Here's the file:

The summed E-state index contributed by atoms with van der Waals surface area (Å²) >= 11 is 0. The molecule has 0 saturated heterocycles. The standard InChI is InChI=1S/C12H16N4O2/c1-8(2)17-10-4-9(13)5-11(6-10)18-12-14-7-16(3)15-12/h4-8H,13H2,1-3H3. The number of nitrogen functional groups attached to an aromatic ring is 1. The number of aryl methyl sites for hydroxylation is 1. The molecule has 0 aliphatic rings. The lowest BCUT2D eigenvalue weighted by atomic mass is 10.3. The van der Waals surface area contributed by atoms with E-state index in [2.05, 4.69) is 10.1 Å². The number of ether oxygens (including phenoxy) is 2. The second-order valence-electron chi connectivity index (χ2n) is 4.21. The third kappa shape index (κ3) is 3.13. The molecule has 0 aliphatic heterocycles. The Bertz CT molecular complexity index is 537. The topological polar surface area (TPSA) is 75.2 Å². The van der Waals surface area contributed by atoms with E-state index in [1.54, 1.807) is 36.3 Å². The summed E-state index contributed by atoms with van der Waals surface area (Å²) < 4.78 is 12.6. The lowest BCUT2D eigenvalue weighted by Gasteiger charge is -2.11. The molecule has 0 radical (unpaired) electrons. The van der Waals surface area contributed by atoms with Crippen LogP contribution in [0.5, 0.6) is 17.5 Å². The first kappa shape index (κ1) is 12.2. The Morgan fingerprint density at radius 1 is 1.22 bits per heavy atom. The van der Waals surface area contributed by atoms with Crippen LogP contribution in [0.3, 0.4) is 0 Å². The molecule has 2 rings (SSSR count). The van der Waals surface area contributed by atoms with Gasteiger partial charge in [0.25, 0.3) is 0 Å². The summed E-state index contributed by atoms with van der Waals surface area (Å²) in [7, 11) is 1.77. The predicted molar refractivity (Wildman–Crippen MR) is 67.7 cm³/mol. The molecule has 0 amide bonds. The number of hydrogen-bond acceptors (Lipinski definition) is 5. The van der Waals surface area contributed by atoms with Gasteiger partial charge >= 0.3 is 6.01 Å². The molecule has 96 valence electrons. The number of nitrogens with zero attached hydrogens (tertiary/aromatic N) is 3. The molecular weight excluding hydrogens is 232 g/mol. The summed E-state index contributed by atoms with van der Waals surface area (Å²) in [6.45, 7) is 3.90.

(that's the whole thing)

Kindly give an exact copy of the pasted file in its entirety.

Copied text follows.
The summed E-state index contributed by atoms with van der Waals surface area (Å²) >= 11 is 0. The molecule has 0 saturated heterocycles. The standard InChI is InChI=1S/C12H16N4O2/c1-8(2)17-10-4-9(13)5-11(6-10)18-12-14-7-16(3)15-12/h4-8H,13H2,1-3H3. The number of nitrogen functional groups attached to an aromatic ring is 1. The number of aryl methyl sites for hydroxylation is 1. The molecule has 0 aliphatic rings. The lowest BCUT2D eigenvalue weighted by atomic mass is 10.3. The van der Waals surface area contributed by atoms with E-state index in [2.05, 4.69) is 10.1 Å². The number of ether oxygens (including phenoxy) is 2. The second-order valence-electron chi connectivity index (χ2n) is 4.21. The third kappa shape index (κ3) is 3.13. The molecule has 0 aliphatic heterocycles. The Bertz CT molecular complexity index is 537. The topological polar surface area (TPSA) is 75.2 Å². The van der Waals surface area contributed by atoms with E-state index in [1.54, 1.807) is 36.3 Å². The summed E-state index contributed by atoms with van der Waals surface area (Å²) < 4.78 is 12.6. The lowest BCUT2D eigenvalue weighted by Gasteiger charge is -2.11. The molecule has 0 radical (unpaired) electrons. The van der Waals surface area contributed by atoms with Crippen LogP contribution in [0.5, 0.6) is 17.5 Å². The first kappa shape index (κ1) is 12.2. The Morgan fingerprint density at radius 1 is 1.22 bits per heavy atom. The van der Waals surface area contributed by atoms with Crippen LogP contribution in [0.3, 0.4) is 0 Å². The molecule has 2 rings (SSSR count). The van der Waals surface area contributed by atoms with Gasteiger partial charge in [0.25, 0.3) is 0 Å². The summed E-state index contributed by atoms with van der Waals surface area (Å²) in [7, 11) is 1.77. The predicted molar refractivity (Wildman–Crippen MR) is 67.7 cm³/mol. The molecule has 0 amide bonds. The number of hydrogen-bond acceptors (Lipinski definition) is 5. The van der Waals surface area contributed by atoms with Gasteiger partial charge >= 0.3 is 6.01 Å². The molecule has 96 valence electrons. The number of nitrogens with zero attached hydrogens (tertiary/aromatic N) is 3. The molecular weight excluding hydrogens is 232 g/mol. The summed E-state index contributed by atoms with van der Waals surface area (Å²) in [6.45, 7) is 3.90.